[ hahr-ber ]

noun, verb (used with or without object)Chiefly British.

usage note For harbour

See -or1.

Dictionary.com Unabridged Based on the Random House Unabridged Dictionary, © Random House, Inc. 2023

How to use harbour in a sentence

  • Evidently he feared the subsequent results to himself of harbouring strangers.

    Mount Everest the Reconnaissance, 1921 | Charles Kenneth Howard-Bury
  • He had borne too much in silence, but that this harbouring of criminals should go on before his face was more than he could stand.

    The Life of Thomas Wanless, Peasant | Alexander Johnstone Wilson
  • Now as I am called Lawman of this country, it would not be seemly for me to break the law by harbouring outlaws.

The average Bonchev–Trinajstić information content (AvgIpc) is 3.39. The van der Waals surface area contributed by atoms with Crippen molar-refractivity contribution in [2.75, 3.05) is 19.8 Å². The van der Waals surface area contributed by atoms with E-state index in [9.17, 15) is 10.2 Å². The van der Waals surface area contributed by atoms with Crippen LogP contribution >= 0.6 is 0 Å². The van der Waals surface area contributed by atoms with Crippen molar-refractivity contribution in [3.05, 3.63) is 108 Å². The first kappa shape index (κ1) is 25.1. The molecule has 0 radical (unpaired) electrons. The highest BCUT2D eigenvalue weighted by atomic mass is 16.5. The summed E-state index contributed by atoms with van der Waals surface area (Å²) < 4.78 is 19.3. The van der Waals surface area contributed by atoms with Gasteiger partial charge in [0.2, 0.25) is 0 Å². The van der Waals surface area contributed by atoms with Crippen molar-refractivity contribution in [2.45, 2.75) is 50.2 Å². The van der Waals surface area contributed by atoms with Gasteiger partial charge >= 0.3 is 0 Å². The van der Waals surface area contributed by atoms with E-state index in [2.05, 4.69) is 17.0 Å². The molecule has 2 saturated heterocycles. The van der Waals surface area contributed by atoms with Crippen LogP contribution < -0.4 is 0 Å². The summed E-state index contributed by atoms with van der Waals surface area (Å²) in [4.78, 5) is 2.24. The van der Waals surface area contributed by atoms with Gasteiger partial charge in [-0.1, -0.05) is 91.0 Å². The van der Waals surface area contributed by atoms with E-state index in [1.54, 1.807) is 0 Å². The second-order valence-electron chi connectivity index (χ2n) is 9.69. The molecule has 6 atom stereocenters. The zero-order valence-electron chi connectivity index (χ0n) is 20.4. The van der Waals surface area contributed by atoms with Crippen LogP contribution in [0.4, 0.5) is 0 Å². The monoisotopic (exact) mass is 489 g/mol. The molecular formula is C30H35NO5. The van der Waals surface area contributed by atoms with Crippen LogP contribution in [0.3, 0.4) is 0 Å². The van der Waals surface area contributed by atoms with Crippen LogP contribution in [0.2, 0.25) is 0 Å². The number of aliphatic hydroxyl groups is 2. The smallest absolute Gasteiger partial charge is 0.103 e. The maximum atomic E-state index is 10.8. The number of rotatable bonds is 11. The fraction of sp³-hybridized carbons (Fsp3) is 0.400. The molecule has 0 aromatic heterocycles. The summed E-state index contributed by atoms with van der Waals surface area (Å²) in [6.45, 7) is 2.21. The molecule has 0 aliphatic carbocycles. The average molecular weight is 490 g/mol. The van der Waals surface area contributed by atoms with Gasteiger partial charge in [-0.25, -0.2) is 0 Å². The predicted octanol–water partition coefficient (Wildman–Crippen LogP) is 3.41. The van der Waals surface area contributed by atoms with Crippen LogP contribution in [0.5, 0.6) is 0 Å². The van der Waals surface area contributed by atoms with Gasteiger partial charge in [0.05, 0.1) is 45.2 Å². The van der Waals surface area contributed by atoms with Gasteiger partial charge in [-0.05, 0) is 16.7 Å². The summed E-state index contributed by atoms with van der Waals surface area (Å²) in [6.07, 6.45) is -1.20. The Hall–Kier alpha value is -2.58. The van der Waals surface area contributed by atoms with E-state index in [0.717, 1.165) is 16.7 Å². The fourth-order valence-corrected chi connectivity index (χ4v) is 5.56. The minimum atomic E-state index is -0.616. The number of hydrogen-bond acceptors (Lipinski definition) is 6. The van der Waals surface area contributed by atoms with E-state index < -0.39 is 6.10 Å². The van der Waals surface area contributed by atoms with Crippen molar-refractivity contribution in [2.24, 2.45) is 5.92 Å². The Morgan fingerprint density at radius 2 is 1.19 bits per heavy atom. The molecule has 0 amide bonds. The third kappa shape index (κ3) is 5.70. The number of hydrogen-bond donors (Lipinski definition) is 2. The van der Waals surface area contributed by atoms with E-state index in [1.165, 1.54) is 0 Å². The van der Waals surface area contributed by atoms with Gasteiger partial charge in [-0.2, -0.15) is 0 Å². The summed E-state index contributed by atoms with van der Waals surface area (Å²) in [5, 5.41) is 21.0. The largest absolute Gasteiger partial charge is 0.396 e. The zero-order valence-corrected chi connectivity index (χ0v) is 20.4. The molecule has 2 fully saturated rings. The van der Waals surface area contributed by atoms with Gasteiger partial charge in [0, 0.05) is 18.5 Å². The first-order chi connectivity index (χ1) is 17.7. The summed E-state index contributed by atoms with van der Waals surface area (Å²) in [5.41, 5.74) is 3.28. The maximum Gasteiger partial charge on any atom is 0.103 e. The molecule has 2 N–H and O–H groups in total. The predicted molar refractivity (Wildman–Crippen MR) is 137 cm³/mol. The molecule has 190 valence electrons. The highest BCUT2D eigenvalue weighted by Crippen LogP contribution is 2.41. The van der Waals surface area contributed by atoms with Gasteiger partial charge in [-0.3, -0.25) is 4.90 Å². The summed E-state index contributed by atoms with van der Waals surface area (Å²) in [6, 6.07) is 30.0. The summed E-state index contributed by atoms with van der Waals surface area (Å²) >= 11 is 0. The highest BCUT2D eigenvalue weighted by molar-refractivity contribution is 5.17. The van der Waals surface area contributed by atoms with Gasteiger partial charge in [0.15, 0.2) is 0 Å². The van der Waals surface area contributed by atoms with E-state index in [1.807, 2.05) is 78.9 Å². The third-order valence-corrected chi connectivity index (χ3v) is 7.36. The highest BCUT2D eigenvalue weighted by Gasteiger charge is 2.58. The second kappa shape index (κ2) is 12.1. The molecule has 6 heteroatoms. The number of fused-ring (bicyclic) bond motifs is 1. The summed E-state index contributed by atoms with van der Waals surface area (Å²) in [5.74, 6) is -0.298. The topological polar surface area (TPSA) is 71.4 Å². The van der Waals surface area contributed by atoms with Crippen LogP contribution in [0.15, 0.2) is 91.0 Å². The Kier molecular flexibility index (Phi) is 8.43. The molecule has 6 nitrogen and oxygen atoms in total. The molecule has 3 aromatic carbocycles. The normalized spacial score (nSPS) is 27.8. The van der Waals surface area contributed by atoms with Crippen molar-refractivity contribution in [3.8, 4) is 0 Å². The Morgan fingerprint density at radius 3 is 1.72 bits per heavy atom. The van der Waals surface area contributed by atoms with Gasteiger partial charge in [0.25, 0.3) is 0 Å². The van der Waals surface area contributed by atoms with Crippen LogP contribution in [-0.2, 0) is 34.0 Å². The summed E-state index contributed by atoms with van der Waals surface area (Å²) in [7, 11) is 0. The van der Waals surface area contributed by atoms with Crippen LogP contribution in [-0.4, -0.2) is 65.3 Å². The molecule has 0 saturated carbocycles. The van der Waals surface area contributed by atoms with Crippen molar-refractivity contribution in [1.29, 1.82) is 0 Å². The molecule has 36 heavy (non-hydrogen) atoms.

• There are few gimcracks and dust-harbouring rubbish within, and what simple furniture there is is clean—above all the bed-linen.

  • Pag said after he thought Thomas wanted to caution us against a bigamist mamma was harbouring.

    Somehow Good | William de Morgan

British Dictionary definitions for harbour


US harbor

/ (ˈhɑːbə) /

  1. a sheltered port

  2. a place of refuge or safety

  1. (tr) to give shelter to: to harbour a criminal

  2. (tr) to maintain secretly: to harbour a grudge

  1. to shelter (a vessel) in a harbour or (of a vessel) to seek shelter

Origin of harbour

Old English herebeorg, from here troop, army + beorg shelter; related to Old High German heriberga hostelry, Old Norse herbergi

Derived forms of harbour

  • harbourer or US harborer, noun
  • harbourless or US harborless, adjective

Collins English Dictionary - Complete & Unabridged 2012 Digital Edition © William Collins Sons & Co. Ltd. 1979, 1986 © HarperCollins Publishers 1998, 2000, 2003, 2005, 2006, 2007, 2009, 2012